Watch Tower is a site for expressing opinions from both sides – something progressives, enslaved to the radical socialist practice of silencing their critics, cannot stomach. They are proven purveyors of race baiting, class warfare and demonize anyone who disagrees with their failed ideology.

      The most up to the moment proof is the New York Times where one of their silly dilettantes compared the Tea Party to the KKK. In a rational discourse we might turn that around by saying the progressive left in a sense are more in tune with those animals then the Tea Party – both are haters….WM

      Like

      • The Georgia Yankee permalink
        December 3, 2011 5:43 pm

        Generalize much?

        The right is at least as guilty of the sins you mention.

        Take good care and may God bless us all!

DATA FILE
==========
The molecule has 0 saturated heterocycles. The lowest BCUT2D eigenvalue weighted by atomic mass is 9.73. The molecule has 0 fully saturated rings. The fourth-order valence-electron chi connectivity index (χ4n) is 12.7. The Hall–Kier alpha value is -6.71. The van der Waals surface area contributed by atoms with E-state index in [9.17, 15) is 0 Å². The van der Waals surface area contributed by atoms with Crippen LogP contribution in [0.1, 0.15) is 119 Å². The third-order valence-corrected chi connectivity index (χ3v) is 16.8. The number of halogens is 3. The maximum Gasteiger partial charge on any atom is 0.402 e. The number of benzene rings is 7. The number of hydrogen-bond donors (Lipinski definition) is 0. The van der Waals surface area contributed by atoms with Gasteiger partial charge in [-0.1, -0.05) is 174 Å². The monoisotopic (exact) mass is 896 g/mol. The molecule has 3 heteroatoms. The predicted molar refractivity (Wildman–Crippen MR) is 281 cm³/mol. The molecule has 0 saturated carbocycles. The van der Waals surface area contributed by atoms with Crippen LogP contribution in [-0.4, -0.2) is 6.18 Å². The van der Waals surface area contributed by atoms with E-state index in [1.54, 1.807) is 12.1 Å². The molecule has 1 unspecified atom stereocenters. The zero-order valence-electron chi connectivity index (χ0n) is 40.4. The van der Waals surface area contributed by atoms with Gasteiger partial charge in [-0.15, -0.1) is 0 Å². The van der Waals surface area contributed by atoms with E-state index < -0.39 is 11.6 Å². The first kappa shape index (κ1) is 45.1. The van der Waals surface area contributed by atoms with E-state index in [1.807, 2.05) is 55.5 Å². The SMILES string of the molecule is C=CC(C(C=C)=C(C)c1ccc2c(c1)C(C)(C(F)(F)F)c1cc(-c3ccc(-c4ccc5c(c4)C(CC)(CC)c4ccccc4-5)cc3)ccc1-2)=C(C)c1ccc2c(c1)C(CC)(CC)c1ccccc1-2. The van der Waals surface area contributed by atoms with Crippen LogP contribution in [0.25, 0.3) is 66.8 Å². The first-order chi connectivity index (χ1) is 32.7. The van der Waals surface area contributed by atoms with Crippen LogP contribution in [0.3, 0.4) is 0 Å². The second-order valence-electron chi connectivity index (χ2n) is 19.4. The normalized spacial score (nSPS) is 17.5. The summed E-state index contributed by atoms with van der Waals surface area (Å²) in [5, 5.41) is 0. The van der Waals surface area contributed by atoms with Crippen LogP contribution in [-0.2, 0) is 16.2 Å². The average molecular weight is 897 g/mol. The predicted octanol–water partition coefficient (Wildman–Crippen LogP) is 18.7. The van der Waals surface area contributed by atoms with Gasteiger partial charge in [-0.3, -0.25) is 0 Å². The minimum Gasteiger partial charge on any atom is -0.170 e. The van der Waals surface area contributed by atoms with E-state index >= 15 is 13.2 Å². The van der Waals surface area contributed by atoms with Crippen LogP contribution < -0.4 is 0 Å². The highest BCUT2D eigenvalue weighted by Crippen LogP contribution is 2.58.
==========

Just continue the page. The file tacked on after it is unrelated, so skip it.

TGY

        Like

      • December 3, 2011 8:05 pm

        The comment you are responding to William is also proof of that was well. This person did not refute what I wrote and did not try to convince me why I am wrong.

        Like

      • December 3, 2011 8:06 pm

        TGY, I have to admit that I am guilty of generalizing quite a bit myself.

        Like

  8. toldya permalink
    December 2, 2011 5:36 am

    Links right up with the MIAC report of 2008 (?) where Christians, vets, gun owners, constitutionalists, Ron Paul supporters and a myriad of others were indicated as being possible terrorists. Thanks to the SPLC and DHS brain washing law enforcement agencies across the board, it’s no longer cool to love freedom and liberty. If you question authority, you are beat down ( physically or figuratively ). I believe they’re preparing for the collapse of the fake dollar. Heard that they may quit propping up the system after Christmas.